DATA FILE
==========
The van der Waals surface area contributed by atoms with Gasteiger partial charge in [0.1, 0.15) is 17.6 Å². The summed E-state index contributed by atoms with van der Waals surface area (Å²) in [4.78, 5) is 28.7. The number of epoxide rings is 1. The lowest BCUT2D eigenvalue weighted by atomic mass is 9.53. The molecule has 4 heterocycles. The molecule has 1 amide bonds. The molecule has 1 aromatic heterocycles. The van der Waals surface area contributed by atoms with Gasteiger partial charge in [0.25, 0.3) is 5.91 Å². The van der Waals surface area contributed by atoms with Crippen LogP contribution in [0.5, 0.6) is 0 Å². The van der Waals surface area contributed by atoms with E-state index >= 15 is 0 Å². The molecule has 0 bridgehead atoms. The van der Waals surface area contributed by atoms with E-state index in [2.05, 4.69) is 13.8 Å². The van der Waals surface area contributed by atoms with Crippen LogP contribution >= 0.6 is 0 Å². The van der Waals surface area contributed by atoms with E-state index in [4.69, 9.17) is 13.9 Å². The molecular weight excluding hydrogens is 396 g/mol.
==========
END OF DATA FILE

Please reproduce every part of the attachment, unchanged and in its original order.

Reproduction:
The van der Waals surface area contributed by atoms with Gasteiger partial charge in [0.1, 0.15) is 17.6 Å². The summed E-state index contributed by atoms with van der Waals surface area (Å²) in [4.78, 5) is 28.7. The number of epoxide rings is 1. The lowest BCUT2D eigenvalue weighted by atomic mass is 9.53. The molecule has 4 heterocycles. The molecule has 1 amide bonds. The molecule has 1 aromatic heterocycles. The van der Waals surface area contributed by atoms with Gasteiger partial charge in [0.25, 0.3) is 5.91 Å². The van der Waals surface area contributed by atoms with Crippen LogP contribution in [0.5, 0.6) is 0 Å². The van der Waals surface area contributed by atoms with E-state index >= 15 is 0 Å². The molecule has 0 bridgehead atoms. The van der Waals surface area contributed by atoms with E-state index in [2.05, 4.69) is 13.8 Å². The van der Waals surface area contributed by atoms with Crippen LogP contribution >= 0.6 is 0 Å². The van der Waals surface area contributed by atoms with E-state index in [4.69, 9.17) is 13.9 Å². The molecular weight excluding hydrogens is 396 g/mol.